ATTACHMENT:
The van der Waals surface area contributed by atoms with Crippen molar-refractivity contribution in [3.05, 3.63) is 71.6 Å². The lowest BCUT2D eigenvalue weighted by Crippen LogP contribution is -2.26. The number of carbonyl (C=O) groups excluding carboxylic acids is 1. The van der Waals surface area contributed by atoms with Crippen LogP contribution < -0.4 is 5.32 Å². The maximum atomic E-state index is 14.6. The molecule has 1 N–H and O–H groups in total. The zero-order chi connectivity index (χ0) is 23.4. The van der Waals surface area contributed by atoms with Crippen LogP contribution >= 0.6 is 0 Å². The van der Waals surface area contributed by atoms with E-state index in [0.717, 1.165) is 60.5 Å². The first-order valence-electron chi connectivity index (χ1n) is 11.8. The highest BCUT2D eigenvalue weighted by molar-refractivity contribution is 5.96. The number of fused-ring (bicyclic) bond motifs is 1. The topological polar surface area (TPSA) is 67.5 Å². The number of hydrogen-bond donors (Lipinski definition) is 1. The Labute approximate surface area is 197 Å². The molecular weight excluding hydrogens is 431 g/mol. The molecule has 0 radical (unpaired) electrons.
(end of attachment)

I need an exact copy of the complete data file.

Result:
The van der Waals surface area contributed by atoms with Crippen molar-refractivity contribution in [3.05, 3.63) is 71.6 Å². The lowest BCUT2D eigenvalue weighted by Crippen LogP contribution is -2.26. The number of carbonyl (C=O) groups excluding carboxylic acids is 1. The van der Waals surface area contributed by atoms with Crippen LogP contribution < -0.4 is 5.32 Å². The maximum atomic E-state index is 14.6. The molecule has 1 N–H and O–H groups in total. The zero-order chi connectivity index (χ0) is 23.4. The van der Waals surface area contributed by atoms with Crippen LogP contribution >= 0.6 is 0 Å². The van der Waals surface area contributed by atoms with E-state index in [0.717, 1.165) is 60.5 Å². The first-order valence-electron chi connectivity index (χ1n) is 11.8. The highest BCUT2D eigenvalue weighted by molar-refractivity contribution is 5.96. The number of fused-ring (bicyclic) bond motifs is 1. The topological polar surface area (TPSA) is 67.5 Å². The number of hydrogen-bond donors (Lipinski definition) is 1. The Labute approximate surface area is 197 Å². The molecular weight excluding hydrogens is 431 g/mol. The molecule has 0 radical (unpaired) electrons.